Thursday, May 15, 2003... This morning I turned around and headed south, after first looping north of the Bay Area through Napa and Sonoma Counties -- wine country.  Passing through the town of Fairfield, I saw several signs for "Historic US 40"  -- more evidence of progress by the relative handful of highway historians.

Such historians would note that US 101 has been re-routed several times north and south of San Francisco.  North of town, it often veers off the freeway version of 101 as a street called "Redwood Highway."  South of San Francisco, what's currently identified as US 101 is a wider, rebuilt version of what used to be called US 101 Bypass, with the original 101 renumbered State Route 82.  Route 82, in turn, is named El Camino Real -- the Royal Road built by the Spanish 200 years ago to connect their California missions.  Between the Redwood Highway and El Camino Real sits the Golden Gate

The most scenic mile of US 101, from the Marin County side

The best views of the bridge, and the city of San Francisco, come from the overlooks west of the Golden Gate Bridge on the north side.  After crossing the bridge, I detoured several miles west for a new Lincoln Highway marker:  a cement post labeled "Western Terminus of the Lincoln Highway," erected last year in the parking lot of the Palace of Fine Arts, the Lincoln's western terminus.  Alas, nothing similar exists on the eastern end, in Times Square.

101 still follows local streets in much of San Francisco.  After clearing the Golden Gate Bridge and environs 101 follows Lombard Street east past dozens of local and chain motels, turning south on Van Ness just before Lombard Street climbs the steep hill whose twisting, turning descent has been immoitalized on millions of San Francisco postcards.  It passes through the civic center before becoming a freeway.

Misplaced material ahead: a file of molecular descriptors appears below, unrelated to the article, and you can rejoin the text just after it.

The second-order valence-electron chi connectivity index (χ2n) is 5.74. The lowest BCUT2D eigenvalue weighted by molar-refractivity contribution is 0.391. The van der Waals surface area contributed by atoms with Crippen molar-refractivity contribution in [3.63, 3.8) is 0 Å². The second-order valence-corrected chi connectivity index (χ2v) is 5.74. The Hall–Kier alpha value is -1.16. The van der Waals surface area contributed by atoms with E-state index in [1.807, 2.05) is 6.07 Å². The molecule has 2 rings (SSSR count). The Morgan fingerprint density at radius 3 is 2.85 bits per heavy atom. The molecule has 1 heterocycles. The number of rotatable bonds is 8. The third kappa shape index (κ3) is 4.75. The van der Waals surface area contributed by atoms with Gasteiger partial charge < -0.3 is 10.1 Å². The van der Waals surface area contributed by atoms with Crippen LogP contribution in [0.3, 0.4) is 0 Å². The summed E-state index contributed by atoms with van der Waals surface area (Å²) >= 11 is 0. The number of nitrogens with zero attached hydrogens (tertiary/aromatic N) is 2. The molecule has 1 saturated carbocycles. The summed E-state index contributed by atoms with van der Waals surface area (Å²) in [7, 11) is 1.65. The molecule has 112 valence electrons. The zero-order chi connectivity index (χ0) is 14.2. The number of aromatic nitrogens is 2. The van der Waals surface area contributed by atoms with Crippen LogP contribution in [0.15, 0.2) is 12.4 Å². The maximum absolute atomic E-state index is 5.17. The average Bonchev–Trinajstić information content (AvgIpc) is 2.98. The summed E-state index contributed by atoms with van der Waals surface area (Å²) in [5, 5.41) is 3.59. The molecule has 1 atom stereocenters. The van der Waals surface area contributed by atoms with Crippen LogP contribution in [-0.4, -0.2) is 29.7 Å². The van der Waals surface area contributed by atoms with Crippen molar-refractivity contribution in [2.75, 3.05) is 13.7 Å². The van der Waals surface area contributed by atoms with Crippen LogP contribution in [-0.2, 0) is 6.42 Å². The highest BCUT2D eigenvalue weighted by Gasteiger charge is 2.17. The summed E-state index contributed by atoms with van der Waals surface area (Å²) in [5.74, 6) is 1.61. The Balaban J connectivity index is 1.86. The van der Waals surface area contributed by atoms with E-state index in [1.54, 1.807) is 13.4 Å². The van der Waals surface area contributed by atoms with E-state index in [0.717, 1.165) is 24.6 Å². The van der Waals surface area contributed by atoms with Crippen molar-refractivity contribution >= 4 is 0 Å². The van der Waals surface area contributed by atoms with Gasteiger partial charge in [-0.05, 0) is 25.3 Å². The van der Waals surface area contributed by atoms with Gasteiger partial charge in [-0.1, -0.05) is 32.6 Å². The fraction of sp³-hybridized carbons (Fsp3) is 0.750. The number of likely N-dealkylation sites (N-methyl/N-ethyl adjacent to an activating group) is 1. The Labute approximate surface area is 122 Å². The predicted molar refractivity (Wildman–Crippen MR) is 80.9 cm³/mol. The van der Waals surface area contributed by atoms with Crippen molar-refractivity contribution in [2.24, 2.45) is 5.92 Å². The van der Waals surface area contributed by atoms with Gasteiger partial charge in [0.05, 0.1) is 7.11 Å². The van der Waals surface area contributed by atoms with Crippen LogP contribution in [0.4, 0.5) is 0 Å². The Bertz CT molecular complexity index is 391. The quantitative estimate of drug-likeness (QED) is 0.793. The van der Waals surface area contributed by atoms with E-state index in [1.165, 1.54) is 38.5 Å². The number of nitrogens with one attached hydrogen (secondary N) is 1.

I followed El Camino Real from the San Francisco line south to Santa Clara, then doubled back north on I-280.  280 is about five miles west of 101, with a steep ridge in between -- it's like another world.  101 is built up; 280 remains hilly, rural and scenic.   Driving back to San Francisco, I made better time than I had anticipated, reaching the neighborhood of Pacific Bell Park an hour before game time.

Pacific Bell Park

Pac Bell Park is Bud Selig's worst nightmare:  proof that a modern ballpark can be built without the nine-figure public subsidies he and his cohorts demand.  Pac Bell doesn't have a retractable roof, or acres of team-controlled parking in the neighborhood, but the Giants are more profitable than many clubs which demanded and received free stadia.  Certainly more profitable than tonight's opponents, the Mets, whose knack for signing and trading for high-salaried veterans on the decline may produce a second straight last-place season. 

Tonight I'm staying with John, a fellow Met fan and a friend from college who winced along with me tonight.  John's also my only acquaintance ever to edit a hymnal, a distinction I don't see him losing anytime soon.  Tomorrow I head down toeard Los Angeles, and sometime Saturday I reach the Mexican border before turning north.  Later!

P.S.:  R.I.P., June Carter Cash.  Who would ever have imagined her husband would outlive her?

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